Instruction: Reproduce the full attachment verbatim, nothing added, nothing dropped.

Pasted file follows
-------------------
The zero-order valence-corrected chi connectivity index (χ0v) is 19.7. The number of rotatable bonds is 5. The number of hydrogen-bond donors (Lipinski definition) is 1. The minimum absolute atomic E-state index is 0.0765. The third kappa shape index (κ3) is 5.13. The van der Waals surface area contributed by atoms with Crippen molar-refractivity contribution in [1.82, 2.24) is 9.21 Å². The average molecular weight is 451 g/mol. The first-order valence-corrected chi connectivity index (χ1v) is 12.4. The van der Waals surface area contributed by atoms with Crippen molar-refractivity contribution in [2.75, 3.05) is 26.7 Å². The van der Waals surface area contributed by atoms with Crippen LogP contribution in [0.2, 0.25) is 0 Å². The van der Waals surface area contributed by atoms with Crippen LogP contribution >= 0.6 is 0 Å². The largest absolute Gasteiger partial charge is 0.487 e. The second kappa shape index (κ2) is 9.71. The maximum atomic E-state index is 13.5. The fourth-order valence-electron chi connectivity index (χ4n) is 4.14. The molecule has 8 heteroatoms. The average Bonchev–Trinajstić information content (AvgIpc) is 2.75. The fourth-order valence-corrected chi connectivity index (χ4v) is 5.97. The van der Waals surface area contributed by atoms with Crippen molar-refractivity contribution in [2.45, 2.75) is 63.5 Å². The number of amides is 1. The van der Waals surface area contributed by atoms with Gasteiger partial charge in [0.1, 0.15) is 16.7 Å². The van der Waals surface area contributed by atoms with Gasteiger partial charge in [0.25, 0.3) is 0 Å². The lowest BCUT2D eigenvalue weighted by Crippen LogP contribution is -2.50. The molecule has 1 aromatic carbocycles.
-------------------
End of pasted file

The zero-order valence-corrected chi connectivity index (χ0v) is 19.7. The number of rotatable bonds is 5. The number of hydrogen-bond donors (Lipinski definition) is 1. The minimum absolute atomic E-state index is 0.0765. The third kappa shape index (κ3) is 5.13. The van der Waals surface area contributed by atoms with Crippen molar-refractivity contribution in [1.82, 2.24) is 9.21 Å². The average molecular weight is 451 g/mol. The first-order valence-corrected chi connectivity index (χ1v) is 12.4. The van der Waals surface area contributed by atoms with Crippen molar-refractivity contribution in [2.75, 3.05) is 26.7 Å². The van der Waals surface area contributed by atoms with Crippen LogP contribution in [0.2, 0.25) is 0 Å². The van der Waals surface area contributed by atoms with Crippen LogP contribution >= 0.6 is 0 Å². The largest absolute Gasteiger partial charge is 0.487 e. The second kappa shape index (κ2) is 9.71. The maximum atomic E-state index is 13.5. The fourth-order valence-electron chi connectivity index (χ4n) is 4.14. The molecule has 8 heteroatoms. The average Bonchev–Trinajstić information content (AvgIpc) is 2.75. The fourth-order valence-corrected chi connectivity index (χ4v) is 5.97. The van der Waals surface area contributed by atoms with Crippen molar-refractivity contribution in [2.45, 2.75) is 63.5 Å². The number of amides is 1. The van der Waals surface area contributed by atoms with Gasteiger partial charge in [0.1, 0.15) is 16.7 Å². The van der Waals surface area contributed by atoms with Gasteiger partial charge in [0.25, 0.3) is 0 Å². The lowest BCUT2D eigenvalue weighted by Crippen LogP contribution is -2.50. The molecule has 1 aromatic carbocycles.